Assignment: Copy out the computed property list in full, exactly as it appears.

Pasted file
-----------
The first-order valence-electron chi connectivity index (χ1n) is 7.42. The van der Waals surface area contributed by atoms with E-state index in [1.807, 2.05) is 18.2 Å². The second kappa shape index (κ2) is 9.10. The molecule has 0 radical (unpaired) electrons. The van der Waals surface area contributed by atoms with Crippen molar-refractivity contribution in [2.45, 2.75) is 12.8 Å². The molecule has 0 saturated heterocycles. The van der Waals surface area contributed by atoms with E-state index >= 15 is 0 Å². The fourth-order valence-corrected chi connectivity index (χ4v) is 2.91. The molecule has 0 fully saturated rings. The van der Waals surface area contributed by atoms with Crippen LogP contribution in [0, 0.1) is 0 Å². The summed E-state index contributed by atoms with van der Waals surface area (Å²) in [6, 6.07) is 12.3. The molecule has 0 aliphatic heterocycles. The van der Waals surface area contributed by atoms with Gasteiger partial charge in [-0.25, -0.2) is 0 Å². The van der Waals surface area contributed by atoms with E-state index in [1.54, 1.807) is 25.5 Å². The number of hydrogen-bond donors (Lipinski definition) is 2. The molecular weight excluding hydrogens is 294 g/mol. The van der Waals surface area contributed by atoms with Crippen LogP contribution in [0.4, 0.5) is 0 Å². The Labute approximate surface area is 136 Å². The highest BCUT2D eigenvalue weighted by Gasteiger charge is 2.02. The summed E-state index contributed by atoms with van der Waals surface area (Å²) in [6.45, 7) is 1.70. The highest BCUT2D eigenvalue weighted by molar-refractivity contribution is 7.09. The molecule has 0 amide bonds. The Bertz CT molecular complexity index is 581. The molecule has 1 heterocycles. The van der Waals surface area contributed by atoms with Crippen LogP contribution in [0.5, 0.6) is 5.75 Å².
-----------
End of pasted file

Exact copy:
The first-order valence-electron chi connectivity index (χ1n) is 7.42. The van der Waals surface area contributed by atoms with E-state index in [1.807, 2.05) is 18.2 Å². The second kappa shape index (κ2) is 9.10. The molecule has 0 radical (unpaired) electrons. The van der Waals surface area contributed by atoms with Crippen molar-refractivity contribution in [2.45, 2.75) is 12.8 Å². The molecule has 0 saturated heterocycles. The van der Waals surface area contributed by atoms with E-state index >= 15 is 0 Å². The fourth-order valence-corrected chi connectivity index (χ4v) is 2.91. The molecule has 0 fully saturated rings. The van der Waals surface area contributed by atoms with Crippen LogP contribution in [0, 0.1) is 0 Å². The summed E-state index contributed by atoms with van der Waals surface area (Å²) in [6, 6.07) is 12.3. The molecule has 0 aliphatic heterocycles. The van der Waals surface area contributed by atoms with Gasteiger partial charge in [-0.25, -0.2) is 0 Å². The van der Waals surface area contributed by atoms with E-state index in [1.54, 1.807) is 25.5 Å². The number of hydrogen-bond donors (Lipinski definition) is 2. The molecular weight excluding hydrogens is 294 g/mol. The van der Waals surface area contributed by atoms with Crippen LogP contribution in [0.4, 0.5) is 0 Å². The Labute approximate surface area is 136 Å². The highest BCUT2D eigenvalue weighted by Gasteiger charge is 2.02. The summed E-state index contributed by atoms with van der Waals surface area (Å²) in [6.45, 7) is 1.70. The highest BCUT2D eigenvalue weighted by molar-refractivity contribution is 7.09. The molecule has 0 amide bonds. The Bertz CT molecular complexity index is 581. The molecule has 1 heterocycles. The van der Waals surface area contributed by atoms with Crippen LogP contribution in [0.5, 0.6) is 5.75 Å².